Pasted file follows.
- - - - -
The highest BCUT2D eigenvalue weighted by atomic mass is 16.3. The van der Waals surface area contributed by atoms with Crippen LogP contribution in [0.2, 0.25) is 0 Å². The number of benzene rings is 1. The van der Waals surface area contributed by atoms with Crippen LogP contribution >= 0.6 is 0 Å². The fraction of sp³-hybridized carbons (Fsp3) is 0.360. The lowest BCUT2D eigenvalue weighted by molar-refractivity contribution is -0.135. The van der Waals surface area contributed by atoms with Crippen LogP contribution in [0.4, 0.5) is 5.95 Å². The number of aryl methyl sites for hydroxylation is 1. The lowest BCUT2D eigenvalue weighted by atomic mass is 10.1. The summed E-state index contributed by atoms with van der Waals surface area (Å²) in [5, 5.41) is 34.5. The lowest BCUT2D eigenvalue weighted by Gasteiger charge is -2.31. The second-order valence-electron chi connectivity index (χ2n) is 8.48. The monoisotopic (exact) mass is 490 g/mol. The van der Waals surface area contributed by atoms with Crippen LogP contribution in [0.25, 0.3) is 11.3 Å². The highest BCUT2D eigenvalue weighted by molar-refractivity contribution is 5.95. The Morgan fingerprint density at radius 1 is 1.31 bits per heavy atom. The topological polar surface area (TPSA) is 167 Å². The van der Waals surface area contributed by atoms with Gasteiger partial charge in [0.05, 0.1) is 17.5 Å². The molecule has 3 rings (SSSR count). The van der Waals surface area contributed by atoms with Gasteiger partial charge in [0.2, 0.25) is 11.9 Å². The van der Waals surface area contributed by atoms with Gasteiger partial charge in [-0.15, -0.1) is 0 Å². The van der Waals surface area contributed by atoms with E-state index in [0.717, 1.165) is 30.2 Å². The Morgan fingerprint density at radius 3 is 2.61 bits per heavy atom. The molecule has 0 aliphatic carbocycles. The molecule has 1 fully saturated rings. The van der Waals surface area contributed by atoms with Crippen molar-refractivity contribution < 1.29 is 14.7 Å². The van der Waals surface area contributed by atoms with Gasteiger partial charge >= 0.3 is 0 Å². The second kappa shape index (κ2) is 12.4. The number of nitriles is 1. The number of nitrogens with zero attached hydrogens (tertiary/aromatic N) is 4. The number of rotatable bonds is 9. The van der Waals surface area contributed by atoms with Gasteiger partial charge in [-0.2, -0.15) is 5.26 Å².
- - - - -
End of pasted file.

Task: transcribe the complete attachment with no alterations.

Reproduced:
The highest BCUT2D eigenvalue weighted by atomic mass is 16.3. The van der Waals surface area contributed by atoms with Crippen LogP contribution in [0.2, 0.25) is 0 Å². The number of benzene rings is 1. The van der Waals surface area contributed by atoms with Crippen LogP contribution >= 0.6 is 0 Å². The fraction of sp³-hybridized carbons (Fsp3) is 0.360. The lowest BCUT2D eigenvalue weighted by molar-refractivity contribution is -0.135. The van der Waals surface area contributed by atoms with Crippen LogP contribution in [0.4, 0.5) is 5.95 Å². The number of aryl methyl sites for hydroxylation is 1. The lowest BCUT2D eigenvalue weighted by atomic mass is 10.1. The summed E-state index contributed by atoms with van der Waals surface area (Å²) in [5, 5.41) is 34.5. The lowest BCUT2D eigenvalue weighted by Gasteiger charge is -2.31. The second-order valence-electron chi connectivity index (χ2n) is 8.48. The monoisotopic (exact) mass is 490 g/mol. The van der Waals surface area contributed by atoms with Crippen LogP contribution in [0.25, 0.3) is 11.3 Å². The highest BCUT2D eigenvalue weighted by molar-refractivity contribution is 5.95. The Morgan fingerprint density at radius 1 is 1.31 bits per heavy atom. The topological polar surface area (TPSA) is 167 Å². The van der Waals surface area contributed by atoms with Gasteiger partial charge in [0.05, 0.1) is 17.5 Å². The molecule has 3 rings (SSSR count). The van der Waals surface area contributed by atoms with Gasteiger partial charge in [0.2, 0.25) is 11.9 Å². The van der Waals surface area contributed by atoms with Gasteiger partial charge in [-0.15, -0.1) is 0 Å². The van der Waals surface area contributed by atoms with E-state index in [0.717, 1.165) is 30.2 Å². The Morgan fingerprint density at radius 3 is 2.61 bits per heavy atom. The molecule has 0 aliphatic carbocycles. The molecule has 1 fully saturated rings. The van der Waals surface area contributed by atoms with Crippen molar-refractivity contribution < 1.29 is 14.7 Å². The van der Waals surface area contributed by atoms with Gasteiger partial charge >= 0.3 is 0 Å². The second kappa shape index (κ2) is 12.4. The number of nitriles is 1. The number of nitrogens with zero attached hydrogens (tertiary/aromatic N) is 4. The number of rotatable bonds is 9. The van der Waals surface area contributed by atoms with Gasteiger partial charge in [-0.2, -0.15) is 5.26 Å².